Berlin Riesling Diary: Day 11 – “Wein lesen”, Wine Reading and their Interdependence, by Caitlin Harrison

As a fiercely passionate student of wine, I, Caitlin Harrison, in a moment of panic and indifference for my direction in life, decided to quit my longstanding career in restaurant work to throw myself fully into what any normal 28 year-old woman would do. I signed up to for Wein lesen, to work the harvest in the Rheinhessen region of Germany with a female winemaker, whose style I adore. Because, well, why not.

I met Eva Vollmer at the Long Night of German Wine at Hearth Restaurant this past July and fell pretty hard for her style. Her wines are modern without disrespecting traditions. Her observance of the process that takes place in the field is something I look for as a wine buyer. And I found her to be no bullshit, which I really appreciated. She, along with the other women at the Long Night, was not there to exploit her wine or her story. So I kept her information, reached out to her in August and received a prompt “YES!” in response to my request to work harvest.

In anticipation for this trip, I did what any normal restaurant manager would do: I worked until the night before I left and barely prepared my belongings. I never really conceptualized my exact role during harvest or even how totally screwed I was with my utter lack of the German language (except for swears and food words, natürlich). I just fearlessly marched into Mainz-Ebersheim, put on some pink rubber boots and got to work.

The most satisfying aspect for me was the quietness that the Handlese, hand picking provided me with. This sudden lack of massive responsibility. The task at hand was Wein lesen, or literally translated, “wine reading”.  And while I am not an avid or accomplished reader, I enjoyed more than I ever imagined the task of reading wine.

In each vineyard, we are asked to read the grapes differently. Sometimes we would only cut what is rotten (botrytis or penicillin) or brown stemmed, other times it was about rotten clusters or 3 shoots from the base of the stalk or too densely clustered and so on. If a cluster is cleaned of rot and doesn’t look awesome, we simply tossed it on the ground.  My favorite cluster to slay was the Geiztrauben, or second crop, the most densely compacted “late-to-the-party, free-loading” lean, mean and green grapes. Woof!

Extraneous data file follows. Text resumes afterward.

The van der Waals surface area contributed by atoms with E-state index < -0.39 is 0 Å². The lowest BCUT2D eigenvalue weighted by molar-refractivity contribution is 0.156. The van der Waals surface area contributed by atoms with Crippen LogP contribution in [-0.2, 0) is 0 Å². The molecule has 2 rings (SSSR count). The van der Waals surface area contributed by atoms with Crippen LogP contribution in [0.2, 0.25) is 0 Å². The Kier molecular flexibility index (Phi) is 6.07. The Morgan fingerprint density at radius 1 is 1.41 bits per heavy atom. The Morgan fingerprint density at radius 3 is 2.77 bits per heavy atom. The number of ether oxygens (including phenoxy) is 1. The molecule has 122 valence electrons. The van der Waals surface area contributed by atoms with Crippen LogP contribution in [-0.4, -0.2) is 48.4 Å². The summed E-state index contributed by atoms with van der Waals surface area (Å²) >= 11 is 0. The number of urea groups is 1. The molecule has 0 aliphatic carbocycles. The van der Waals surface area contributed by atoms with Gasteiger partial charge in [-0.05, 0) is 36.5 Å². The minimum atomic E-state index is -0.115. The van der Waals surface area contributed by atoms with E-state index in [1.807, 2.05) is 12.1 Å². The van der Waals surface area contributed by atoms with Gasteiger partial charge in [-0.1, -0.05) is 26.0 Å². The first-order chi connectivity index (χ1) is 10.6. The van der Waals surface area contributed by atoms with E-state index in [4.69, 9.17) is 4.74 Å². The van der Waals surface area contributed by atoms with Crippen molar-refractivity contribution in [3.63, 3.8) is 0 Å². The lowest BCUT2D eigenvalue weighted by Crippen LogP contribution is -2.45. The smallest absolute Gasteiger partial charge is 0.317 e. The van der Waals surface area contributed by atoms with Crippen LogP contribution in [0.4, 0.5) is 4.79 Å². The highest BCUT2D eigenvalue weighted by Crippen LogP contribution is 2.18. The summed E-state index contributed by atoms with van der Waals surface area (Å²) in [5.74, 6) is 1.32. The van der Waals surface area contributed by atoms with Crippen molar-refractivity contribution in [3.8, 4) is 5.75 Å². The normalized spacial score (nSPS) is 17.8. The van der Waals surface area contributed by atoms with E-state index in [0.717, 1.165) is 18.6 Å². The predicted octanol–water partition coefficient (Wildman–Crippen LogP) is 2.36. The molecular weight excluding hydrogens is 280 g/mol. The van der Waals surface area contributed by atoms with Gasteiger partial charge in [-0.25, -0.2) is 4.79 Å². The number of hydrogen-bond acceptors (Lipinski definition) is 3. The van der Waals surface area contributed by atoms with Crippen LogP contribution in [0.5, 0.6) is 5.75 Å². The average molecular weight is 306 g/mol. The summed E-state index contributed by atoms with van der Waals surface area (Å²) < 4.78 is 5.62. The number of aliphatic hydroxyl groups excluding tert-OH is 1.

One morning that changed the way I looked at Handlese altogether was on the sixth day. Robert called Eva to express his concerns regarding about how our pre-harvest work was going and before I knew it, I was told, “every grape that you were throwing on the ground is now coming back to the winery to see if we can use it someway. So, no more grapes on the ground.” I looked at Robert, slightly puzzled. He handed me a black bucket and said, “here is your schwarz eimer, you must TAKE THE GROUND GRAPES WITH YOU.” So, there it was. A two bucket day. But it was a good two bucket day.

I will say that Wein lesen taught me so much more than wine reading; it has taught me to read conversations being held around me in German through tonality, inference and context. My worries about my lack of language slowly dissipated. In fact, all of the worries I had diminished and the focus was always whatever was the task at hand. I often thought about nothing. I just read grapes, sounds, smells, tastes, and I tried my best to listen to everything around me. And I did not plan for what is next. I did not anticipate the day’s work being done. I just lived for each cluster of grapes I was reading, making sure I put it towards an exceptional wine, or I put it on the ground and took it with me.

 

 

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